Time: 12:30PM – 6:00PM
Location: Himes Peak Campground and upstream
Fish Landed: 40
I kept my eye on the weather after being thwarted in my efforts to visit the Flattops Wilderness the previous week. I was in a lull at work, and a fishing trip during the week of September 16 – 19 worked nicely with my schedule. When I noticed a weather forecast for a series of days in the 80’s in Denver, I made the decision to reschedule my Flattops trip. The forecast for Meeker, CO on the western rim of the Flattops was similar to Denver, so that clinched it.
The drive to the North Fork Campground from Denver is four hours, and I wanted to enjoy at least a half day of fishing on Tuesday, so I had nearly everything packed and ready on Monday night. This enabled me to depart Denver by 7AM, and I arrived at the campground by 11:40AM. I quickly paid for the campsite and gobbled my lunch and headed to the Himes Peak Campground on the way to Trappers Lake to begin my fishing adventure.
Since I lost my Simms fly box on the Frying Pan River, I purchased a replacement along with ten stimulators. I rotated this box to my front pack and then shifted the Pennsylvania box to my zippered bib pocket in my waders. I assembled my Orvis Access rod (which I would come to regret) and hiked down the trail from the parking lot toward the stream. After a short distance I cut to the left and then skidded down a steep bank to the stream. The stream remained high from the heavy rain the previous week, and a steep gradient made fishing difficult. In addition numerous deadfalls spanned the stream as a result of a wildfire several years ago, and this added significantly to the casting and wading difficulty.
Initially I used a gray pool toy and beadhead hares ear dropper, and I did not have any problem hooking fish. Unfortunately I did have difficulty landing fish, as the first five hook ups resulted in long distance releases. This was quite frustrating particularly as several of the fish felt quite heavy in proportion to the small high mountain river. I decided to change tactics and removed the dry/dropper and switched to a purchased stimulator with a light green body. With this fly on my line, I finally connected with and landed four fish by 1:30.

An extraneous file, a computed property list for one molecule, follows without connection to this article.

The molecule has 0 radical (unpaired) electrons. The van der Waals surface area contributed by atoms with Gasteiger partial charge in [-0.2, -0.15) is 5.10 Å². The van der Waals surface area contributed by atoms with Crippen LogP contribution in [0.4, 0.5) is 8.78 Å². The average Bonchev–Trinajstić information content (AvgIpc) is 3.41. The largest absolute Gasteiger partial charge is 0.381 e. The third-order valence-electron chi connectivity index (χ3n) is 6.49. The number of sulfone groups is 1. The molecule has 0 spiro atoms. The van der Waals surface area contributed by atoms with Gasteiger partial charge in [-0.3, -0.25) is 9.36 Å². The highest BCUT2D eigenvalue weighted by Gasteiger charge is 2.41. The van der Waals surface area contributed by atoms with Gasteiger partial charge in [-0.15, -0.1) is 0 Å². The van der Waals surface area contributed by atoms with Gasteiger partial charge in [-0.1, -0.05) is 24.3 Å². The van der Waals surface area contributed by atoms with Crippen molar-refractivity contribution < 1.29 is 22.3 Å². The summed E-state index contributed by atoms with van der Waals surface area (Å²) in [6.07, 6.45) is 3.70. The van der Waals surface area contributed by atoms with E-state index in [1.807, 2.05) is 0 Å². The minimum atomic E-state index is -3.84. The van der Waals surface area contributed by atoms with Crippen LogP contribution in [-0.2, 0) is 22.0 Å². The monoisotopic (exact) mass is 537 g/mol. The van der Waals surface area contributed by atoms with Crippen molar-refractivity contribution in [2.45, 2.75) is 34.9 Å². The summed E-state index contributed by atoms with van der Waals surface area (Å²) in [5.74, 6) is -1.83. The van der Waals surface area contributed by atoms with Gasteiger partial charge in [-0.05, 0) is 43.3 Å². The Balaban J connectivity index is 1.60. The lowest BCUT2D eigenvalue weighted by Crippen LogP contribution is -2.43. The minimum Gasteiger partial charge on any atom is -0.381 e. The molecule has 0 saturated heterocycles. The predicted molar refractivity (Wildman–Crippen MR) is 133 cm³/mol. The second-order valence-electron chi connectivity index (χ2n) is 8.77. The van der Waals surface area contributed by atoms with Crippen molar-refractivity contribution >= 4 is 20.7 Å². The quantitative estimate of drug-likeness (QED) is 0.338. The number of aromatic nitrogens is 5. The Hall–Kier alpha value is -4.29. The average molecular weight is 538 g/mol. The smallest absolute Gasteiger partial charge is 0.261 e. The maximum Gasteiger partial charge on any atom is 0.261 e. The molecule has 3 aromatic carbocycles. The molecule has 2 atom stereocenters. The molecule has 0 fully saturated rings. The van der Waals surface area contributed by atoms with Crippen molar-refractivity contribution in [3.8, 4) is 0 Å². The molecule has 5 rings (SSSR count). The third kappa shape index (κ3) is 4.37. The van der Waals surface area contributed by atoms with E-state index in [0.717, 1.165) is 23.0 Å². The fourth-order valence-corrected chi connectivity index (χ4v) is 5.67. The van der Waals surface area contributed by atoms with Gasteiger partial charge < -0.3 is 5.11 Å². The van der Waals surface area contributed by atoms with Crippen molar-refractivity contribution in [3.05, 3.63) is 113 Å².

I continued upstream and covered a ton of water and built my fish count to nine, but I lost the stimulator along the way and replaced it with a lime green trude, and this productive fly accounted for three or four of the first nine fish. At 2:30 I decided to try a Chernobyl ant with a beadhead pheasant tail as a short dropper as I was weary of continually drying the trude. I knew that a long dropper was asking for trouble given all the logs and brush, so I kept the dropper length at 18 inches. After making this change, as I was wading along the edge of the stream, I stepped on a slanted wet slimy rock and my right foot shot sideways into the stream. I reacted instinctively by reaching out my left hand to catch my fall, but this hand also held my Orvis Access four weight rod. I dropped the rod as my hand went toward the ground, but it was two late, and after picking myself up and gathering my senses, I realized that I snapped the rod in the middle of the second piece after the butt section. I’m not sure if the tip hit the ground and snapped the rod or if the impact of dropping the rod did the damage, but the cause was irrelevant, and I now had a broken rod.